It's difficult. Engineering is difficult. If it was easy, everybody would be doing it, and engineers would be paid less. You have to do the work.
Start from an accurate specification of what's needed. The specification might require accuracy over a period of time, or a temperature range, or linearity over a range, or good tracking between the 1x and the 1000x ranges. Does the use case require continuous measurement, or are there pauses in operation? Each of these requirements might push you in one direction or the other.
Note that 'as good as possible' is not a specification. You need to know what your customer wants. Many times I've had to ask the question of a client 'do you really need this spec point here, because if you do, it's going to double the cost?'
General advice. Somewhere, a precision instrument has to go back to a precision reference. Generally, one precision thing is easier to maintain than several. Passive precision (resistor ratios) is easier to get right than active things (voltage references). Time can be made orders of magnitude more precise than voltages and currents (crystal oscillators, PWM, delta sigma).
You can use these resources to calibrate less accurate measurement channels. However, these channels need to be stable (over time, temperature). If you need more expensive components for stability, do you get precision for free at that price?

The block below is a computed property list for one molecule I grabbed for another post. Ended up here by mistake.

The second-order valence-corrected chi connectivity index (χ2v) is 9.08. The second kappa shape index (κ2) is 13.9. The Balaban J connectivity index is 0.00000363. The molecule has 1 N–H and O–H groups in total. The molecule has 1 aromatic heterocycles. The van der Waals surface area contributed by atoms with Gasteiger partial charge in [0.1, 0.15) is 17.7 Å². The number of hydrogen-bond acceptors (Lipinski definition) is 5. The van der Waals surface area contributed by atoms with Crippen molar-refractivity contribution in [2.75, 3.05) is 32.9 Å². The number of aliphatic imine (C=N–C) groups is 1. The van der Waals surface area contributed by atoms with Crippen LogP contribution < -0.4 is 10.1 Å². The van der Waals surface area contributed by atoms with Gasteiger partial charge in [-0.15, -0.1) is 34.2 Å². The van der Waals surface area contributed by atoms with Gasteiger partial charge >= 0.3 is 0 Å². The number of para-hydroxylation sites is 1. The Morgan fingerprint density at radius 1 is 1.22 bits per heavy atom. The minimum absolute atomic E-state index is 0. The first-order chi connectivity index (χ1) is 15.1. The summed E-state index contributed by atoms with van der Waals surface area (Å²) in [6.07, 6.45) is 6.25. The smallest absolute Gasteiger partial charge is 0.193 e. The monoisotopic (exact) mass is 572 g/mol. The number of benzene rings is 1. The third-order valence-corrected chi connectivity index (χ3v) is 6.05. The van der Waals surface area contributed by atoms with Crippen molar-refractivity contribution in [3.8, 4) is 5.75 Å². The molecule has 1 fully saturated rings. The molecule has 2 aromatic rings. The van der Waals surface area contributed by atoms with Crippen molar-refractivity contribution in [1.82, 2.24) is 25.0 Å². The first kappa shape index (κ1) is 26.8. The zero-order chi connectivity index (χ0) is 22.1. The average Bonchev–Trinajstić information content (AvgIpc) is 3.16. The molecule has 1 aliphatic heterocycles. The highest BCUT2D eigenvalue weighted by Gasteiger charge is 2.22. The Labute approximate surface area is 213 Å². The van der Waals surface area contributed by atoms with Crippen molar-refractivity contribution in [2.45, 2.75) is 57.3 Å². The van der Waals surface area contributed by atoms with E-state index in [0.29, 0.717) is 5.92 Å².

How long will it take to calibrate these channels? How often do you need to calibrate to compensate for drift? Do you have to interrupt the measurement to calibrate, or can it be done in the background? Do you need two measurement channels and ping-pong them with calibration (like auto-zero opamps do)? Note that calibrating on switch-on is the worst possible time to do it, as the instrument will be used warm, so calibrated at the wrong temperature.
You'll probably find yourself pushed in the direction of having a one high quality voltage reference, one high quality time reference, one high quality resistor to get between volts and current, and a set of ratio resistors to translate accuracy between ranges. However, you'll need low resistance low leakage switches to juggle these resources around, so you may be better off having dedicated precision in multiple places, or use relays in key places instead of CMOS switches.
I don't know about your precise situation. You won't know until you've done quite a lot of detailed work. That work should include prototyping some measurement channels and measuring how they perform. You
might will learn something unexpected.